Blinding

We did not judge blinding to pose low risk of bias in any of the studies, because none of them were able to achieve low risk with respect to blinding of participants and personnel (performance bias). We judged 47 studies to be at high risk of performance bias, usually because the control would have been obvious, while for 20 studies the risk of performance bias was judged unclear, typically where such blinding was feasible, using strategies including cluster randomisation and alternative interventions for the control groups, but not specifically reported. By contrast, blinding of outcomes assessors was often sufficient to judge a low risk of detection bias for the outcome measures entered into meta-analyses (for observed outcomes, 20 studies were at low risk, 16 studies were at unclear risk, and four studies were at high risk; for reported outcomes, 16 studies were at low risk, 9 studies were at unclear risk, and 3 studies were at high risk). Thirty-five of the 67 studies attempted blinding of some of their outcome assessments.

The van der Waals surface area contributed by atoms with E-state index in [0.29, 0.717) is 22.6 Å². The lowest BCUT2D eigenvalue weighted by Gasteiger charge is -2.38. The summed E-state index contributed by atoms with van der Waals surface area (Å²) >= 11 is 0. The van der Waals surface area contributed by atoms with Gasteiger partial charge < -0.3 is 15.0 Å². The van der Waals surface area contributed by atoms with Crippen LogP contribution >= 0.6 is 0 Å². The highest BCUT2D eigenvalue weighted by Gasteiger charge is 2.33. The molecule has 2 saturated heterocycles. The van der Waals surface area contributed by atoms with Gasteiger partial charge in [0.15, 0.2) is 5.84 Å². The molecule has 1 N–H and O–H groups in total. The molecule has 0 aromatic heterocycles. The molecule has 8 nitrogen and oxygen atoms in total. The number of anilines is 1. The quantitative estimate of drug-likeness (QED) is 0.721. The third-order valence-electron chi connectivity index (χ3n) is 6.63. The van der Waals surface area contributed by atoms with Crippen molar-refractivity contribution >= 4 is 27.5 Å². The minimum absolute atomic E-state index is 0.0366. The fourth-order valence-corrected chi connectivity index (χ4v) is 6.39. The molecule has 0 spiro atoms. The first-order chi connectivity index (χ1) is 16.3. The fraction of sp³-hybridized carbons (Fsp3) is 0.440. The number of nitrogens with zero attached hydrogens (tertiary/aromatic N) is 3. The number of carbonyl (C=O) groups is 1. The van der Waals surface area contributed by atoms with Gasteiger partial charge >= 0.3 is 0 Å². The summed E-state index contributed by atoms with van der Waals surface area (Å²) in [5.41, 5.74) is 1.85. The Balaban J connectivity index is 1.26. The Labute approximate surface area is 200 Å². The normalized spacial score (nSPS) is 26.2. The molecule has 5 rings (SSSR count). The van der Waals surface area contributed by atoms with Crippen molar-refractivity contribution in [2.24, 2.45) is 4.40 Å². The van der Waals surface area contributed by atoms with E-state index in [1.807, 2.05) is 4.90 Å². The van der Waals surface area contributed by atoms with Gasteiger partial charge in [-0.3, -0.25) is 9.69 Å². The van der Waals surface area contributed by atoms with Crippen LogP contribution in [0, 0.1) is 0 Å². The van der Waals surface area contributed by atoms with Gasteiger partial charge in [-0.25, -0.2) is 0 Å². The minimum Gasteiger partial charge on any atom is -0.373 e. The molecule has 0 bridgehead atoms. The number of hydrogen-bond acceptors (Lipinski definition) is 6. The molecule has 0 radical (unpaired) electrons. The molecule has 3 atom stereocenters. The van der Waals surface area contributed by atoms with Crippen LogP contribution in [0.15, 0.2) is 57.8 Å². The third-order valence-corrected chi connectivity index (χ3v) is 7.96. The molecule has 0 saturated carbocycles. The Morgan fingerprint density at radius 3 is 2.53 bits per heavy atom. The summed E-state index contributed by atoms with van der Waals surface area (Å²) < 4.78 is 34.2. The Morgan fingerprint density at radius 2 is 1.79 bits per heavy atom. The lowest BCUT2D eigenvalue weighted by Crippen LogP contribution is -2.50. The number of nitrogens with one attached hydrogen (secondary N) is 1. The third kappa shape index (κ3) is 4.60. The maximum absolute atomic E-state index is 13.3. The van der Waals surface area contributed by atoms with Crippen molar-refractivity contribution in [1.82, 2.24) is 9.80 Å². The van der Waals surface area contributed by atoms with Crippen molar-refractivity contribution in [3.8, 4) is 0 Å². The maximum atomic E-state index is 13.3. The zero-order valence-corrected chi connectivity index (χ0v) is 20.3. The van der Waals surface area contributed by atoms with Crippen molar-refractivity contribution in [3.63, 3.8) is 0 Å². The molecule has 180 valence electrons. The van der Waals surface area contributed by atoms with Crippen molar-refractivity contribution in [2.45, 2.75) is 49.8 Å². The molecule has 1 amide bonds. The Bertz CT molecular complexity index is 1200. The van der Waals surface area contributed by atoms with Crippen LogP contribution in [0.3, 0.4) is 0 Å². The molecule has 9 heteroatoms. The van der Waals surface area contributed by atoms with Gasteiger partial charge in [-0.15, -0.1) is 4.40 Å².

Incomplete outcome data